The phenomenon of climate change is one which frequents media discourse on the Australian mediascape. Climate change is presented within the contemporary media as a central theme within local and international narratives of politics, commerce and global order. It is through media constructions and selective discourses that the issue is framed to coincide or at least to appear to, with other socio-political agendas. The presentation of climate change within the media is one with is often fraught with complexities and mystification. This is arguably an intended feature of media portrayals of climate change, as it renders audiences subordinate to knowledge power players, such as media commentators and politicians. The representation of climate change as apocalyptic is another notable characteristic of media portrayals. Media discourse related to climate change often has the effect of the construction of fear in audiences. A fearful audience and as noted above, a subordinated audience, is one which is likely to be more receptive to messages about the issue. This is significant in times of political legislative pushes. Linguistic descriptors are central in this objective in the media, with depictions of the climate change often noting the danger to human subsistence and reduced standards of living in the interim, as well as other descriptions of pending doom and disaster. Climate change is often instituted as a key narrative for the framing of local and international political drivers. An example of which can be drawn from the use of climate change as justification for the commodification of the atmosphere and industrial emissions, as proposed by the Australian government under its Carbon Emissions Trading Scheme. Climate change representations have proven to be a malleable component of media content, which have been shown to transform to complement other contemporaneous political, commercial and social issues on the agenda both locally and internationally.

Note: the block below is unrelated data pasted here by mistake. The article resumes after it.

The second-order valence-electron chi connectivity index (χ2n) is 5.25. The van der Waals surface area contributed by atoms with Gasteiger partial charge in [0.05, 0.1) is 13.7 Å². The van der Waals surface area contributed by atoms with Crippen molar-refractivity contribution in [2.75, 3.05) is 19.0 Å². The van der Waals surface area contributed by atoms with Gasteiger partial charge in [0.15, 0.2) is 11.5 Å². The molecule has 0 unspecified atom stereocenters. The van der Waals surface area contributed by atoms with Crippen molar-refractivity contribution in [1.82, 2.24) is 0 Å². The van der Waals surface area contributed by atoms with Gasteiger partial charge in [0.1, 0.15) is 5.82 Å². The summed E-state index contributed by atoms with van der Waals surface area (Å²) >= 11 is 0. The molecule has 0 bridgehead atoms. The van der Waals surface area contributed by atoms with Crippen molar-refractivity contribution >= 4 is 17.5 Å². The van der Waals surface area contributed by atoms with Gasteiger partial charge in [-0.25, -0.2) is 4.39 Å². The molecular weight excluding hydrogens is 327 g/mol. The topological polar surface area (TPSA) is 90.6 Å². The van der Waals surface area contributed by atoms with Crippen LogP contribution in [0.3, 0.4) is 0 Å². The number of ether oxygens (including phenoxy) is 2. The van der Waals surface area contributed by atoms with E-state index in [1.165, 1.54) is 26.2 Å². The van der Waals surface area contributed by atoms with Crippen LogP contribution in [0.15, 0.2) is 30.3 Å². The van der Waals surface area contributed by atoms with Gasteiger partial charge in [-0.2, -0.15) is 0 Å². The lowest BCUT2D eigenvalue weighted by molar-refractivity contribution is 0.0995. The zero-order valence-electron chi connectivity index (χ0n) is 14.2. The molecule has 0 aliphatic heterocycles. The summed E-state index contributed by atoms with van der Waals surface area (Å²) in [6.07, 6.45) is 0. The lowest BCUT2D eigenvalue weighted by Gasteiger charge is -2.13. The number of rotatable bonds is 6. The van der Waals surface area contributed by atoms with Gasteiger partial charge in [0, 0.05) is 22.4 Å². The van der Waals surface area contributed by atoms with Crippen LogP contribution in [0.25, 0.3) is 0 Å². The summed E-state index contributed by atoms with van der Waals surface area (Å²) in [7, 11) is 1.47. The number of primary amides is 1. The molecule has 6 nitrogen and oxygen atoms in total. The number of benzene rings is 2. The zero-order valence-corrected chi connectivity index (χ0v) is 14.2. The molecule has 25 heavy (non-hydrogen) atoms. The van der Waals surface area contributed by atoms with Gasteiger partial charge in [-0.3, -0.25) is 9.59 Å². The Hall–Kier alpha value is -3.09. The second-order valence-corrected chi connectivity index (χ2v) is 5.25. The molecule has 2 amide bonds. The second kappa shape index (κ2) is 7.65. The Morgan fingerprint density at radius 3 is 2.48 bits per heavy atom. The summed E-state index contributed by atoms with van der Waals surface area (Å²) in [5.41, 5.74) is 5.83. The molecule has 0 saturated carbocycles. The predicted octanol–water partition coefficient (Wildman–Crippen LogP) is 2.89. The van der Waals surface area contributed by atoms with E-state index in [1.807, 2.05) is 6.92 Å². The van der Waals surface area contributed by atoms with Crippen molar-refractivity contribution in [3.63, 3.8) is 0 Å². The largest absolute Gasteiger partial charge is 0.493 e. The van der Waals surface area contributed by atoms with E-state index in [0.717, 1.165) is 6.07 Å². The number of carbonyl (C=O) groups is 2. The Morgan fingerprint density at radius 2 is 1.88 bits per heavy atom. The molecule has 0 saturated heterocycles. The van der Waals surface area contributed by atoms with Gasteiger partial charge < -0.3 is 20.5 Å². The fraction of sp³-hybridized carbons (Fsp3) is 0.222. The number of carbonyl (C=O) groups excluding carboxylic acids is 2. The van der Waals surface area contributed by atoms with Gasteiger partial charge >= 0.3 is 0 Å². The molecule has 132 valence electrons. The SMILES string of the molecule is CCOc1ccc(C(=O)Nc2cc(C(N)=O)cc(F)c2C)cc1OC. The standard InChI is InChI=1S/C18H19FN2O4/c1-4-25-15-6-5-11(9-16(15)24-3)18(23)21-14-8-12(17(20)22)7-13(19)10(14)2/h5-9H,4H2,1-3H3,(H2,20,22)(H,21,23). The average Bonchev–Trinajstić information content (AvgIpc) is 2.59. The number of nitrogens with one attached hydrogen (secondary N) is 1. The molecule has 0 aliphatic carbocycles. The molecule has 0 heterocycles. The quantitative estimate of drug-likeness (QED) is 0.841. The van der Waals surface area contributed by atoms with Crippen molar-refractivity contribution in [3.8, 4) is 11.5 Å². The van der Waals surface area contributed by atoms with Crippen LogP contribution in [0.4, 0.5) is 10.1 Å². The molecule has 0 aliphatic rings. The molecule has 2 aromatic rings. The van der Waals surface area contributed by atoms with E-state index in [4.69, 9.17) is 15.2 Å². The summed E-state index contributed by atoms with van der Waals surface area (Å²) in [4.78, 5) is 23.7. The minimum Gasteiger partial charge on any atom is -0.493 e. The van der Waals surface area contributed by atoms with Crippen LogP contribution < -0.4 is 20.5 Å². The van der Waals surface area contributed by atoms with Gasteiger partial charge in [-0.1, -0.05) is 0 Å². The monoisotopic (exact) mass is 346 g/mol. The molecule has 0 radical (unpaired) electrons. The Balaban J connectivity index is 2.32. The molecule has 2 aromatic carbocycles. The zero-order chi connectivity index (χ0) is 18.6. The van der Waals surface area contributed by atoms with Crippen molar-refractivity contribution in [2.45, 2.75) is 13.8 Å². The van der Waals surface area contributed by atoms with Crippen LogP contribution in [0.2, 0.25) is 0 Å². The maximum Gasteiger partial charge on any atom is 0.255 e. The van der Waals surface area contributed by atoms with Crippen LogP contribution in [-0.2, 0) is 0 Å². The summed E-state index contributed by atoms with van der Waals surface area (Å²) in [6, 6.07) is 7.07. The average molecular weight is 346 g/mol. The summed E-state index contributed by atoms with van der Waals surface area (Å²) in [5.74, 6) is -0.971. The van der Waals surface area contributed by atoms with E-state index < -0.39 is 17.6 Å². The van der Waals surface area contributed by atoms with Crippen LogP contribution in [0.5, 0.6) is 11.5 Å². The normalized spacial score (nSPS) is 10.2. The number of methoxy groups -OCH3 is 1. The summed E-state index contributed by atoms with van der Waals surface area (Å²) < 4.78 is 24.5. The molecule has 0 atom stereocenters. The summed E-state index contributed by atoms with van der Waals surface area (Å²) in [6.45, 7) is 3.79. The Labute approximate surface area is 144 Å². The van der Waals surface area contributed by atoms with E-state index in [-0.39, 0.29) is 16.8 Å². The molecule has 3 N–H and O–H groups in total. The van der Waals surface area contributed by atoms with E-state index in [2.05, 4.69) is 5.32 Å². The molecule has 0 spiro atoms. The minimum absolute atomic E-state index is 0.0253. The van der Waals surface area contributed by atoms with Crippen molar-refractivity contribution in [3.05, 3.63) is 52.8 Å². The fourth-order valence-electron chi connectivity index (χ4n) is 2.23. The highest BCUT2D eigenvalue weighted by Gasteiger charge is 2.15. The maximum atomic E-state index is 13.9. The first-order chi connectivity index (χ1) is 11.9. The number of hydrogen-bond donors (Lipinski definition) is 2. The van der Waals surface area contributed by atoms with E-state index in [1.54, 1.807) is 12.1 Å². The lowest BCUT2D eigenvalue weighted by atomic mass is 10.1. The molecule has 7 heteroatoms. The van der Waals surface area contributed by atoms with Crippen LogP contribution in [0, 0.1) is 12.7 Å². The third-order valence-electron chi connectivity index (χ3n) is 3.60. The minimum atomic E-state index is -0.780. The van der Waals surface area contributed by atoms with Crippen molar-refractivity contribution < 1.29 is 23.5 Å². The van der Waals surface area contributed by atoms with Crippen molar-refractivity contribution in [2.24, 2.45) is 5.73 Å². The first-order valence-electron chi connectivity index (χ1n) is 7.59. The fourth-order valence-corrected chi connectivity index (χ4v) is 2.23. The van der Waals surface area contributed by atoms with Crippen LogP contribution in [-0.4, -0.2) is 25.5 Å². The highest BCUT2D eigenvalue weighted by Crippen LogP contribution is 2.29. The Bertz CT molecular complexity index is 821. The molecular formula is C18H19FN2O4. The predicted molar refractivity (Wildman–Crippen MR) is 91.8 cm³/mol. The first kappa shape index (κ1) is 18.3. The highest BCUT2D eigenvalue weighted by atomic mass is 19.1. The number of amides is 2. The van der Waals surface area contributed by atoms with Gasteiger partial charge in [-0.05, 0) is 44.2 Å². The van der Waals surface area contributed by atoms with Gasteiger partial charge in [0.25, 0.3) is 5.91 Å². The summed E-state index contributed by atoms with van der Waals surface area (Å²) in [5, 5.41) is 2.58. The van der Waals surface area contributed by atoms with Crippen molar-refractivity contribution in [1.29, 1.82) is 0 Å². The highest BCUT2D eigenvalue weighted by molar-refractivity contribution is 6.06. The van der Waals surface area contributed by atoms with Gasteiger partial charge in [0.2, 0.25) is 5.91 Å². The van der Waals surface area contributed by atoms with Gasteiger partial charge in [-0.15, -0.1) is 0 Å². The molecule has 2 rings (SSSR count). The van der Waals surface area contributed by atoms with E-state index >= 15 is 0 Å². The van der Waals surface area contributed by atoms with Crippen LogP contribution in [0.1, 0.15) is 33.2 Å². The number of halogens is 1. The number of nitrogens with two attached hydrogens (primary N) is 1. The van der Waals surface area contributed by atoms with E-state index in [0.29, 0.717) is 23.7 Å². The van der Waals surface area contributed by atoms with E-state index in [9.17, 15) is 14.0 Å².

Hulme, M 2009, Why We Disagree About Climate Change, Cambridge University Press, UK
Cottle, S 2011, Taking Global Crises in the News Seriously: Notes from the Dark side of Globalization, Global Media and Communication, 7: 77